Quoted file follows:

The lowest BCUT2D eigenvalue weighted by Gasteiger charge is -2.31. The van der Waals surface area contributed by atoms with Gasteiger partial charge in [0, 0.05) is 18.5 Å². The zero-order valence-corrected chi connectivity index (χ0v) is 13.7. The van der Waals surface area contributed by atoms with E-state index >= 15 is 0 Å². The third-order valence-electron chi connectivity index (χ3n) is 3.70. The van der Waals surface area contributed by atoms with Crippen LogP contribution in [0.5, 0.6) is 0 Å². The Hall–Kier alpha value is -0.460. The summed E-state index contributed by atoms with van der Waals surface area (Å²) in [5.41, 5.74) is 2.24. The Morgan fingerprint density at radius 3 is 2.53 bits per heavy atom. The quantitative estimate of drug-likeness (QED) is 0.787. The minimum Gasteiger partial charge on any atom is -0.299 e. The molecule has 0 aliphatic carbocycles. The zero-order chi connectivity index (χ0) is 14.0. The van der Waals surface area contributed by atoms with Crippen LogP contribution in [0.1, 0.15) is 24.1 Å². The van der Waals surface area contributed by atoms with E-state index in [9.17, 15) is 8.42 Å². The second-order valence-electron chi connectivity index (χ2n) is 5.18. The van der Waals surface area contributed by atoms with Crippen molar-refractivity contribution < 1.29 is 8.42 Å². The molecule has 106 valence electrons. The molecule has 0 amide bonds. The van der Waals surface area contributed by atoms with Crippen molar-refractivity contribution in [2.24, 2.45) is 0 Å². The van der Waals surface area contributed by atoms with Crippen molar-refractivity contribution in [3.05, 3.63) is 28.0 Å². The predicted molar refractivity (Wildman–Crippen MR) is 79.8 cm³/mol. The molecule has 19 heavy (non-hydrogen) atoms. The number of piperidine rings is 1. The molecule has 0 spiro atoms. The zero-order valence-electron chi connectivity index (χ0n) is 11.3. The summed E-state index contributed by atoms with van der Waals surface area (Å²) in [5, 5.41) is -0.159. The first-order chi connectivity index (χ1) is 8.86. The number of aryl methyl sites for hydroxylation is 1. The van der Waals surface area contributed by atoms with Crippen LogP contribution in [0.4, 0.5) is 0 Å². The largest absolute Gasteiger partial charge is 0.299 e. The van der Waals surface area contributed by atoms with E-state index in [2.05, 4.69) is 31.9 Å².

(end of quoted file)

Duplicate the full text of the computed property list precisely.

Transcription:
The lowest BCUT2D eigenvalue weighted by Gasteiger charge is -2.31. The van der Waals surface area contributed by atoms with Gasteiger partial charge in [0, 0.05) is 18.5 Å². The zero-order valence-corrected chi connectivity index (χ0v) is 13.7. The van der Waals surface area contributed by atoms with E-state index >= 15 is 0 Å². The third-order valence-electron chi connectivity index (χ3n) is 3.70. The van der Waals surface area contributed by atoms with Crippen LogP contribution in [0.5, 0.6) is 0 Å². The Hall–Kier alpha value is -0.460. The summed E-state index contributed by atoms with van der Waals surface area (Å²) in [5.41, 5.74) is 2.24. The Morgan fingerprint density at radius 3 is 2.53 bits per heavy atom. The quantitative estimate of drug-likeness (QED) is 0.787. The minimum Gasteiger partial charge on any atom is -0.299 e. The molecule has 0 aliphatic carbocycles. The zero-order chi connectivity index (χ0) is 14.0. The van der Waals surface area contributed by atoms with Crippen LogP contribution in [0.1, 0.15) is 24.1 Å². The van der Waals surface area contributed by atoms with E-state index in [9.17, 15) is 8.42 Å². The second-order valence-electron chi connectivity index (χ2n) is 5.18. The van der Waals surface area contributed by atoms with Crippen molar-refractivity contribution < 1.29 is 8.42 Å². The molecule has 106 valence electrons. The molecule has 0 amide bonds. The van der Waals surface area contributed by atoms with Crippen molar-refractivity contribution in [2.24, 2.45) is 0 Å². The van der Waals surface area contributed by atoms with Crippen molar-refractivity contribution in [3.05, 3.63) is 28.0 Å². The predicted molar refractivity (Wildman–Crippen MR) is 79.8 cm³/mol. The molecule has 19 heavy (non-hydrogen) atoms. The number of piperidine rings is 1. The molecule has 0 spiro atoms. The zero-order valence-electron chi connectivity index (χ0n) is 11.3. The summed E-state index contributed by atoms with van der Waals surface area (Å²) in [5, 5.41) is -0.159. The first-order chi connectivity index (χ1) is 8.86. The number of aryl methyl sites for hydroxylation is 1. The van der Waals surface area contributed by atoms with Crippen LogP contribution in [0.4, 0.5) is 0 Å². The largest absolute Gasteiger partial charge is 0.299 e. The van der Waals surface area contributed by atoms with E-state index in [2.05, 4.69) is 31.9 Å².